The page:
The Dragon Ouroboros - A Book That Inspired Tolkien (häftad)
Format
Häftad (Paperback)
Språk
Engelska
Antal sidor
540
Utgivningsdatum
2018-07-01
Upplaga
Revised, Illustrated ed.
Förlag
Quillpen Pty Ltd T/A Leaves of Gold Press
Medarbetare
Dart-Thornton, Cecilia (introd.)
Illustratör/Fotograf
Keith Henderson
Illustrationer
7 Illustrations; Illustrations, black and white
Antal komponenter
1
Komponenter
23:B&W 6 x 9 in or 229 x 152 mm Perfect Bound on White w/Gloss Lam
ISBN
9781925110111
The Dragon Ouroboros - A Book That Inspired Tolkien (häftad)

The Dragon Ouroboros - A Book That Inspired Tolkien

With Original Illustrations

Häftad Engelska, 2018-07-01
289
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THE DRAGON OUROBOROS ? A BOOK THAT INSPIRED TOLKIEN. With original illustrations.

This epic tale was first published in 1922 under the title ?The Worm Ouroboros?. Professor J.R.R. Tolkien, who was aged thirty at the time, praised it in print, writing in a letter that he enjoyed Eddison?s books ?for their sheer literary merit?. No doubt their influence remained with him as he wrote The Lord of the Rings and The Hobbit.  Eddison, Tolkien stated, was ?the greatest and most convincing writer of ?invented worlds?? he had ever read.

Tolkien?s close friend and confidante, author C.S. Lewis was also an admirer, opining that ?no writer can be said to remind us of Eddison?. Dart-Thornton?s new introduction explains the origin of the Ouroboros symbol and discusses Tolkien?s critical reaction to Eddison?s work. This heroic high fantasy novel is often compared with Tolkien's ?The Lord of the Rings?, which was written many years later. ?The Lord of the Rings?, however, is written mostly in modern English, while Eddison wrote the greater part of Ouroboros in sixteenth-century English. Ryan Harvey, in ?Where Head and Tail Meet: E. R. Eddison?s The Worm Ouroboros? explains that Eddison employed his experience translating Norse sagas and reading medieval and Renaissance poetry, which was, at that time, an almost unique approach among popular fantasy novels. Readers will swiftly become accustomed to Eddison?s archaic language and find themselves swept away by the imagery, which is frequently beautiful, for example:. ?The outer ward of the fortress was dark with cypress trees: black flames burning changelessly to heaven from a billowy sea of gloom,? and ?Enchanted boats, that seemed builded of the glow-worm?s light, drifted on the starry bosom of the lake. Over the sloping woods the limbs of the mountains lowered, unmeasured, vast, mysterious in the moon?s glamour?? This edition is ornamented with the original pictures printed in the 1922 edition - ten classic illustrations by artist Keith Henderson. It is easy to see why Tolkien was impressed with Eddison?s unusual, sprawling and imaginative work, which undoubtedly influenced his creation of ?The Hobbit? and ?The Lord of the Rings?.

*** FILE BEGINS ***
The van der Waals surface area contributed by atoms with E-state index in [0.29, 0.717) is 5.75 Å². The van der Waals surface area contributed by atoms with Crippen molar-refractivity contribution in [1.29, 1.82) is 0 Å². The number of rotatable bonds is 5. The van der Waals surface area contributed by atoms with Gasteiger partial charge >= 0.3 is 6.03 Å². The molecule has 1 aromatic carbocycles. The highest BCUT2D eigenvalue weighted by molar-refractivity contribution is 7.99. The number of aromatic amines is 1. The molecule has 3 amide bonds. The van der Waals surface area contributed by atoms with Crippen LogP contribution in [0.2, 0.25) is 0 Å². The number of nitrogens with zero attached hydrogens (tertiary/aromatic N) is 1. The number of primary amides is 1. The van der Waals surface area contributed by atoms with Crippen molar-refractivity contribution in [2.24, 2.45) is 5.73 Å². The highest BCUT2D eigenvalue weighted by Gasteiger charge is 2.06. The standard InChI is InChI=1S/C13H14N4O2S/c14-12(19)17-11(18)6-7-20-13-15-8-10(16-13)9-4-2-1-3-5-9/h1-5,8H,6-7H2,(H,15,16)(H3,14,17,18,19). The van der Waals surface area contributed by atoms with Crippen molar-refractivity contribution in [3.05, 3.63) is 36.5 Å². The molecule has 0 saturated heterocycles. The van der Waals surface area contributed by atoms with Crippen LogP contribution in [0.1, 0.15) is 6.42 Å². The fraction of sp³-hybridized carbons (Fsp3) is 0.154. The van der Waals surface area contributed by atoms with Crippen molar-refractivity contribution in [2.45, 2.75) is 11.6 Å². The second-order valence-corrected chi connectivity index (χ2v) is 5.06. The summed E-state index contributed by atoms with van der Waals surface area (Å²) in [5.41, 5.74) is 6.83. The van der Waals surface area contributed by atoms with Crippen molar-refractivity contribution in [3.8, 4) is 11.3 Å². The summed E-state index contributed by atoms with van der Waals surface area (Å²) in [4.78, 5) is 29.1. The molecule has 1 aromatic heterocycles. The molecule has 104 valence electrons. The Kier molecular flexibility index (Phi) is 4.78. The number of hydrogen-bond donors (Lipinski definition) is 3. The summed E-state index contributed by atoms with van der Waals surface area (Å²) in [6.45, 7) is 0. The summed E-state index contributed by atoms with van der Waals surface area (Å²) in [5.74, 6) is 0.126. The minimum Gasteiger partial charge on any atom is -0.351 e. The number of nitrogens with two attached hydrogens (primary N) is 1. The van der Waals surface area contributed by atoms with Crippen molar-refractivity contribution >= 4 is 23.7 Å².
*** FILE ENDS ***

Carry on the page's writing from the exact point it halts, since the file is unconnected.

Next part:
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i enjoyed the book and was anxious to continue after intervals away. the style wasn't off- putting to me, any more than dicken's period speech is. also, liked the professor's bookshelf edition.

~ stephen a. degray



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Övrig information

Eric Rcker Eddison, CB, CMG (24 November 1882 - 18 August 1945) was an English civil servant and author, writing under the name "E.R. Eddison." Eddison is best known for the early romance The Worm Ouroboros (1922) and for three volumes set in the imaginary world Zimiamvia, known as the Zimiamvian Trilogy: Mistress of Mistresses (1935), A Fish Dinner in Memison (1941), and The Mezentian Gate (1958). These early works of high fantasy drew strong praise from J. R. R. Tolkien, C. S. Lewis, and later, Ursula K. Le Guin. Tolkien generally approved Eddison's literary style, but found the underlying philosophy rebarbative; while Eddison in turn thought Tolkien's views "soft". Other admirers of Eddison's work included James Stephens, who wrote the introduction to the 1922 edition; Robert Silverberg, who described The Worm Ouroboros as "the greatest high fantasy of them all"; and Clive Barker.

Innehållsförteckning

foreword

Introduction

THE INDUCTION

    I.    The Castle of Lord Juss 

    II.    The Wrastling for Demonland

    III.    The Red Foliot

    IV.    Conjuring in the Iron Tower

    V.    King Gorice’s Sending

    VI.    The Claws of Witchland

    VII.    Guests of the King in Carcë

    VIII.    The First Expedition to Impland

    IX.    Salapanta Hills

    X.    The Marchlands of the Moruna 

    XI.    The Burg of Eshgrar Ogo

    XII.    Koshtra Pivrarcha

    XIII.    Koshtra Belorn

    XIV.    The Lake of Ravary

    XV.    Queen Prezmyra 

    XVI.    The Lady Sriva’s Embassage 

    XVII.    The King Flies His Haggard       

    XVIII.    The Murther of Gallandus by Corsus     

    XIX.    Thremnir’s Heugh     

    XX.    King Corinius   

    XXI.    The Parley Before Krothering  

    XXII.    Aurwath and Switchwater   

    XXIII.    The Weird Begun of Ishnain Nemartra       

    XXIV.    A King in Krothering  

    XXV.    Lord Gro and the Lady Mevrian 

    XXVI.    The Battle of Krothering Side

    XXVII.    The Second Expedition to Impland 

    XXVIII.    Zora Rach Nam Psarrion 

    XXIX.    The Fleet at Muelva 

    XXX.    Tidings of Melikaphkhaz   

    XXXI.    The Demons Before Carcë  

    XXXII.    The Latter End of All the Lords of Witchland   

    XXXIII.    Queen Sophonisba in Galing  

argument: with dates  

BIBLIOGRAPHICAL NOTES ON THE VERSES